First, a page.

Last year, the TechBoston boys basketball team made history, routing Taconic High School 78-40 to bring home the school’s first ever Division II state title. On Saturday, history repeated itself.
After defeating Belmont 61-53 in the semifinals on Wednesday at TD Garden, the Bears took on Taconic in the finals once again Saturday afternoon at Worcester Polytech and secured their second ring in two years, winning 69-54.
Last year’s Bears squad was led by a talented group of seniors, including key scorers Walter Dew-Hollis and Shamar Moore. But this year, players have stepped up to fill their shoes. Junior guard Shamar Browder (16 points) and senior Alan Nunez (15 points, 5 steals) led the way Saturday in a game where the Bears' defensive pressure forced Taconic to turn the ball over 22 times. Previously, Browder posted a game high 30 points in Wednesday’s semifinal win, leading the Bears to victory on the Garden’s parquet floors, an experience last year’s team was denied after a snowstorm forced the game to different venue. That was part of what made the past week “extra special,” said Williams.
“What made it extra special was that we weren’t expected to do it this year,” he explained. “We lost so much [talent]. If you look at the preseason polls, a couple of them put us in the top 25, I think we were maybe 24 in one. They didn’t expect us to do much, they thought it was a one time thing.”
But Williams isn’t interested in one time victories. He’s looking to establish the roots of long term, continued success at TechBoston. And now, with two consecutive state titles under his belt, Williams is beginning to turn heads with what he's doing on Peacevale Road.
“I’m trying to put together a program, not just good teams,” he explained.
Any high school coach knows that reaching back-to-back state championships is about more than just talent. Perennial contenders get to where they are, explained Williams, because of a team mentality and a winning culture.
“With that culture, it starts with being dedicated to getting the work done in the classroom first, and then being dedicated to the team--not yourself, but the team, being able to sacrifice at times your personal accolades for the accolades of the program. You can be a 20 point scorer, but on this given night I need to you to get 30 rebounds, do things of that nature. That’s the difference, the difference is being selfless.”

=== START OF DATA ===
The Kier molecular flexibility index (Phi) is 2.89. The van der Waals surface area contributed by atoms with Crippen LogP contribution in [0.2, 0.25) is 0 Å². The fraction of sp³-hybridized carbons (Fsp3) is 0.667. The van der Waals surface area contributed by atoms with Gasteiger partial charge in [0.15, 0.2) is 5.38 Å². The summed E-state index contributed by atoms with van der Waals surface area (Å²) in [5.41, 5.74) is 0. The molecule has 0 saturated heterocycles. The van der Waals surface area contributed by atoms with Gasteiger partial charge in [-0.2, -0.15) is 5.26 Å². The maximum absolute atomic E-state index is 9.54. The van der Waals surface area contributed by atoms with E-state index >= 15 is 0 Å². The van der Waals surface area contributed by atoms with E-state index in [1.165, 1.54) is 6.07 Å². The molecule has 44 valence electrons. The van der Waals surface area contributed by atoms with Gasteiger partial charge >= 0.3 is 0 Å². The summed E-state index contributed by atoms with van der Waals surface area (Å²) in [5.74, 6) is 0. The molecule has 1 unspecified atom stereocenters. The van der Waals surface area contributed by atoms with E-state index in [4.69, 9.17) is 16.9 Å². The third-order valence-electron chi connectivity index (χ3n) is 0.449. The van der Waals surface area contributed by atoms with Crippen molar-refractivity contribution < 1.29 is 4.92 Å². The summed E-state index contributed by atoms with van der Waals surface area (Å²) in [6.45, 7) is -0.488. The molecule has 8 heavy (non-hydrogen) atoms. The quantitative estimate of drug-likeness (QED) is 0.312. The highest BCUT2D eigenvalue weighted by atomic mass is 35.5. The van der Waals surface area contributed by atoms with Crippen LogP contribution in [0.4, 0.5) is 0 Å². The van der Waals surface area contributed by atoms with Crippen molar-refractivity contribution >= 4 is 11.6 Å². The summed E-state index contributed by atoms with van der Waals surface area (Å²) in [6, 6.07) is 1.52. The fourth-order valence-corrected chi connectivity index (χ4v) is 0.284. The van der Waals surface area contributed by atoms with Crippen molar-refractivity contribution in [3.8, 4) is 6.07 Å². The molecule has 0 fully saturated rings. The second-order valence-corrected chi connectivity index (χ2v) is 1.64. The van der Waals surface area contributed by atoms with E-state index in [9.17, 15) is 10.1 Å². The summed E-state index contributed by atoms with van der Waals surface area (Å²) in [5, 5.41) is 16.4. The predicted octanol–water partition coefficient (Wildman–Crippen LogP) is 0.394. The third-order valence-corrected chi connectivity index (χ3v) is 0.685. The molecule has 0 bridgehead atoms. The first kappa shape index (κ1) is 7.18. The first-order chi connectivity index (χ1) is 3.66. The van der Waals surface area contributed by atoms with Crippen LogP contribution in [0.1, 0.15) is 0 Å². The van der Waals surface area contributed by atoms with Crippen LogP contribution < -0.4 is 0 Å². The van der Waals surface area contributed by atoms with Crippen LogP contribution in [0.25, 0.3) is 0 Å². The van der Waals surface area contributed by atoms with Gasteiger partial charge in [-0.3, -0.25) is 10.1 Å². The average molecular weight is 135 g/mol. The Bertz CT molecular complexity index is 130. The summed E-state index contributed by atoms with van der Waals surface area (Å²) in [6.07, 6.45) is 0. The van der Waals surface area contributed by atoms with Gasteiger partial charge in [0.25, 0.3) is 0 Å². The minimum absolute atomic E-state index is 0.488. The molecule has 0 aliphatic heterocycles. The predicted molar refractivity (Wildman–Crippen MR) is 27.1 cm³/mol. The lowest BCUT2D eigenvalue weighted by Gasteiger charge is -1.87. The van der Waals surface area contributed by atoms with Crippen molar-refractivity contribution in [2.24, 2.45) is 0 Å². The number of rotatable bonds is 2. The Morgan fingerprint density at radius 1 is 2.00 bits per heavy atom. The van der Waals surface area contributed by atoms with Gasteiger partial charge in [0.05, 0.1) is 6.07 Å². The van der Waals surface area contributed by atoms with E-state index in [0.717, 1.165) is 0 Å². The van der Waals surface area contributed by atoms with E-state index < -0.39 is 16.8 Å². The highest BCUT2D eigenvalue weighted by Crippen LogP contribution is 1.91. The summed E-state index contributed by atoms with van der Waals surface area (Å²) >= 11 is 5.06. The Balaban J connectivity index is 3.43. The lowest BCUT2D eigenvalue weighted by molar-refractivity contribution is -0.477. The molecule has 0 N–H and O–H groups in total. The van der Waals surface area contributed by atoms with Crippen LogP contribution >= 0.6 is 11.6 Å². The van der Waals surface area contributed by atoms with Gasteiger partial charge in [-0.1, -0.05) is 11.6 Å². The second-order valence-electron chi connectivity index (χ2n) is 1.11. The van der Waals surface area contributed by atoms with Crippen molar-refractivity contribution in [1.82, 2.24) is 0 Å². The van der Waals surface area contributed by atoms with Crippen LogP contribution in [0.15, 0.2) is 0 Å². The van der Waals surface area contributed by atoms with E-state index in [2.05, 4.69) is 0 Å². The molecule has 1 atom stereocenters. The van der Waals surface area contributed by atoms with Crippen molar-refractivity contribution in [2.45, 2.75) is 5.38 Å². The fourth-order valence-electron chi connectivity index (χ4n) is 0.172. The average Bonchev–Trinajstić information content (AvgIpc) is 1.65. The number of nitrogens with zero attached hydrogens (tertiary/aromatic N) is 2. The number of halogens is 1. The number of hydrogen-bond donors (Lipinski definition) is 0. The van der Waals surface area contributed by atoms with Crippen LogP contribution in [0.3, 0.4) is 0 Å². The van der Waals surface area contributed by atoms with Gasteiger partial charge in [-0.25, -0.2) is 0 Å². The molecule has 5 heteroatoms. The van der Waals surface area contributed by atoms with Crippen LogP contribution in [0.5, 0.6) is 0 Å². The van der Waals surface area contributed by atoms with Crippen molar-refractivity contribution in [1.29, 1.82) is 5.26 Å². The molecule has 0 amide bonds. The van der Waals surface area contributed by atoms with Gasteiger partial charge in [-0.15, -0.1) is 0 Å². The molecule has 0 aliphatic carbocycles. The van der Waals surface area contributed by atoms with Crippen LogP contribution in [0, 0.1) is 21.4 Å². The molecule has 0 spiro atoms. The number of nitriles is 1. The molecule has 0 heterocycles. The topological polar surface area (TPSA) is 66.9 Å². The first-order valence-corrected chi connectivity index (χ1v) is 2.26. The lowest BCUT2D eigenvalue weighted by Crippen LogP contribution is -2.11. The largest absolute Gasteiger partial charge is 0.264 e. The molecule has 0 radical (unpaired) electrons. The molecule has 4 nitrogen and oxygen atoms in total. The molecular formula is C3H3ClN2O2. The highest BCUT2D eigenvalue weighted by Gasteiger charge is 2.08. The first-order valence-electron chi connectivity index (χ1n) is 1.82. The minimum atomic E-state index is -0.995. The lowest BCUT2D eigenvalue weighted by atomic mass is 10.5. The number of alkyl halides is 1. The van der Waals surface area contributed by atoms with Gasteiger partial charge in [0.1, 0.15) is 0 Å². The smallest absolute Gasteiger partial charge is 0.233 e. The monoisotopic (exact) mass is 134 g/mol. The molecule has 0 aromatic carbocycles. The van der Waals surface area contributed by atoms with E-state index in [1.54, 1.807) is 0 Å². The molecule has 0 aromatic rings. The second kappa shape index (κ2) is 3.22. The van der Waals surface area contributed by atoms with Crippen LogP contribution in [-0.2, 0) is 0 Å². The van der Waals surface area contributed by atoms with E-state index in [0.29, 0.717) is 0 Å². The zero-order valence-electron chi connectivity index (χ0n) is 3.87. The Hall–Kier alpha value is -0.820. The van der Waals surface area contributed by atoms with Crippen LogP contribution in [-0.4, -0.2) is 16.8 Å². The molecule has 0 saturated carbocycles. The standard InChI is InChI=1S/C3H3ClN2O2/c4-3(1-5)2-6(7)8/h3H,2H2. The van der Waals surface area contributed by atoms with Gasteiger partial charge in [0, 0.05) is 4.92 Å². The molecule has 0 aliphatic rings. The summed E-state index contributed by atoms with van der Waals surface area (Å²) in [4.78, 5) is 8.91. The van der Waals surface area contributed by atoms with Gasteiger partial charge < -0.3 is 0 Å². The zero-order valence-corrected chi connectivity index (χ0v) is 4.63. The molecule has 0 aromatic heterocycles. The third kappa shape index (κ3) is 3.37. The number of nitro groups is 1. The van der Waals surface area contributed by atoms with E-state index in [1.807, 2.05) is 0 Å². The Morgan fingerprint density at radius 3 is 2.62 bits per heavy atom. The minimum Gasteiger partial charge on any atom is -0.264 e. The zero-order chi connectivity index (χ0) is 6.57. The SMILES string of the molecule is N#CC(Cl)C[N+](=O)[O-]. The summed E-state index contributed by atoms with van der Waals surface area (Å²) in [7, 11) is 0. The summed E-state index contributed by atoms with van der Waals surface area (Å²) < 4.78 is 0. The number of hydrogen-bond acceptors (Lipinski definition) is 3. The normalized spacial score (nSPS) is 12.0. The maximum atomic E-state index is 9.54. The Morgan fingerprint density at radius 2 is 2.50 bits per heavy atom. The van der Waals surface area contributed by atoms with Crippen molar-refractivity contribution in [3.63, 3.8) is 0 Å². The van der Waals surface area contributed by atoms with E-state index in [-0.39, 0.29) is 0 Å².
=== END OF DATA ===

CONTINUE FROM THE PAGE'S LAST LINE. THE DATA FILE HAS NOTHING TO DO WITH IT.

One advantage to establishing that culture is the amount of time Williams has to build relationships with kids and watch them develop. TechBoston Academy is a 6-12 grade school, meaning that many of the basketball program’s stars over the years, including Dew-Hollis and Moore, were brought under Williams’ wing as 7th or 8th graders. His “team over everything” mentality was instilled in them from an early age.
“Once we get them to buy into that, the winning’s gonna come,” said Williams. “Winning’s the easy part. Changing your whole mentality, that’s where the real work’s at--to convince a young man to sacrifice and put a mission and a goal ahead of his own personal accolades.”
The result of everyone from the players to the coaches to the faculty buying in? A burgeoning powerhouse basketball program. And beyond that, a veritable basketball family.
“It’s all based on family,” said Williams. “They know I care about more than basketball. Basketball is what’s brought us together, but our relationship and what we build is what is making us family, working with them in school on a day-to-day basis.”
Most coaches don’t want to see their players get in trouble, but going that extra mile and putting in that special care is necessary for coaches and educators alike in a neighborhood where gun violence is an unfortunate reality.
“They know I care,” insisted Williams. “My players make sure they get rides home because we know what’s going on in the city, so we make sure to provide rides home, make sure we’re in constant communication with guidance counselors so that [the kids] know if something’s not going right, we’re gonna hear about it. I’ve been in hospitals with players at two in the morning, with eight or nine of the guys and security asking us to leave the room ‘cause we’re too loud. If a guy’s sick we’re all calling in to check on him. They see the sacrifice that the coaches make.”
The concept of family runs so deep and is so important to the Bears family that they view it literally: a coach’s wife is a ‘mother bear’; their children are ‘cubs.’
Yet through the lens of the program, each TechBoston team is unique.
“This is a special team,” said Williams. “It’s just as special as last year’s team, but these kids are doing it their own way. This is their identity.”
Last year’s team motto, borne from a schedule that saw them play the majority of their games on hostile courts, pitted the Bears against the world: “We all we got.” This year, Williams says the low preseason rankings and wide-prevailing doubt in a TechBoston repeat had his kids playing “with a chip on their shoulder.” It’s a gritty, prideful attitude that one would expect to see in a determined group of city kids from Dorchester. But Williams understands that behind that determined front, it’s all love.
“We’re a family,” he emphasized.